global dependencies (broadcasts)

Transformation from a globally recursive to a locally recursive DG

Recall the recurrent relations of the globally recursive graph:

for

for

h0

x0

y0=so,o

0

h1

x1

y1=s1,1

0

h2

x2

y2=s2,2

0

h3

x3

y3=s3,3

0

h4

y4=s4,3

0

y5=s5,3

0

y6=s6,3

0

y7=s7,3

0

The DG of the convolution

Dependency graph

(locally recursive)

NX = 4

NH = 5

Easier:

First make the graph and then the recurrent relations

The DG of the convolution

Alternatives for the locally recursive dependency graph

global local

for xi : 2 alternatives

total : 8 alternatives

for hi : 2 alternatives

for : 2 alternatives

h0

0

h1

0

h2

0

h3

0

h4

0

The DG of the convolution

One of the alternative

locally recursive graphs

y0=so,o

0

y1=s1,0

0

y2=s2,0

0

y3=s3,0

y4=s4,0

x0

y5=s5,1

x1

NX = 4

NH = 5

y6=s6,2

x2

y7=s7,3

x3

x

y

F

The dependency graph of the convolution

We will investigate the dependency graph for both the convolution formulas

and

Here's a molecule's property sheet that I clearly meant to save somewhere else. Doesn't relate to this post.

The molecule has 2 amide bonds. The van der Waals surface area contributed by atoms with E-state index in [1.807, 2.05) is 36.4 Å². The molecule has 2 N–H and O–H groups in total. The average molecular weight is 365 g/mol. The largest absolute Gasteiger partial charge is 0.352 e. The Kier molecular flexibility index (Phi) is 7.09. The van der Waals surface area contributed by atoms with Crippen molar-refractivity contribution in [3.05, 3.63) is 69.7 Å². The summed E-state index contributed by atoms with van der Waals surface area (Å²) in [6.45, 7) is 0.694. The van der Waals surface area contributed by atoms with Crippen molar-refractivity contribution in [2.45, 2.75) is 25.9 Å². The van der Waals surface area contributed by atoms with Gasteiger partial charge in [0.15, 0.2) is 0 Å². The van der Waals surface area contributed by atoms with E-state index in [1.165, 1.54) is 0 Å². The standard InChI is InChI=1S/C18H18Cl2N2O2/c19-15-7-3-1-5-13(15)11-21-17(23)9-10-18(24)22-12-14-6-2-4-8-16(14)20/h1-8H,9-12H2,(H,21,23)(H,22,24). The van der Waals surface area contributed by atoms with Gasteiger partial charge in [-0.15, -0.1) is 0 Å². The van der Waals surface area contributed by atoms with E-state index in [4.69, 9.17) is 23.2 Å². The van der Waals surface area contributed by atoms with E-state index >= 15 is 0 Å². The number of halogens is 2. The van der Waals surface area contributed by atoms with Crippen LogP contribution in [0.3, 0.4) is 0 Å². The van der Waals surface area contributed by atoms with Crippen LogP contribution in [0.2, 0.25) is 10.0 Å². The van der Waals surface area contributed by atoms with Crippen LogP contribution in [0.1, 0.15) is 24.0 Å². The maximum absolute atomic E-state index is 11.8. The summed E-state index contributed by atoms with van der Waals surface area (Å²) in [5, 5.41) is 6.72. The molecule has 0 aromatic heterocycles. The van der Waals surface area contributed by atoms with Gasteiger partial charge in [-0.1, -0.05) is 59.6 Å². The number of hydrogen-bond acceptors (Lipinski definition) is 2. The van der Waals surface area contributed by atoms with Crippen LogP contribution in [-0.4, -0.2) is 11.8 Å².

We have investigated this one

This one can be investigated

similarly

xz-i

hi

sz,i-1

sz,i

Fz,i

The DG of the convolution

h0

x0

y0=so,o

0

h1

x1

y1=s1,1

0

h2

x2

y2=s2,2

0

x3

h3

y3=s3,3

0

h4

y4=s4,3

0

y5=s5,3

0

NX = 4

NH = 5

Basic cell

y6=s6,3

0

y7=s7,3

0

The DG of the convolution

x0

The locally recursive DG

h0

y0=s0,0

0

x1

h1

y1=s1,1

0

x2

h2

y2=s2,2

0

x3

h3

y3=s3,3

0

h4

y4=s4,3

0

y5=s5,3

0

NX = 4

NH = 5

y6=s6,3

0

y7=s7,3

0

The DG of

versus

x0

h0

h0

y0=s0,0

x0

0

x1

y0=s0,0

0

h1

h1

y1=s1,1

x1

0

x2

y1=s1,1

0

h2

h2

x2

y2=s2,2

0

x3

y2=s2,2

0

h3

h3

x3

y3=s3,3

0

x4

y3=s3,3

0

h4

h4

y4=s4,3

x4

0

x5

y4=s4,4

0

y5=s5,3

x5

0

x6

y5=s5,5

0

x6

y6=s6,3

0

y6=s6,6

0

y7=s7,3

x7

y7=s7,7

0

0

Algebraic description of a DG

Node description

Each node in an N-dimensional DG can be described by a vector in an N-dimensional index space.

1

2

3

4

5

6

7

8

(6,3)

our choice

Algebraic description of a DG

Edge description

Alternative 1

Alternative 2

3

3

2

2

source

destination

source

destination

6

6

(0,1)

(6,2)

(6,2)

(6,3)

Algebraic description of a DG

A dependency graph is fully described by:

- The set of nodes
- The set of intermediate edges
- The set of input edges
- The set of output edges

virtual nodes:

in which

Algebraic description of a DG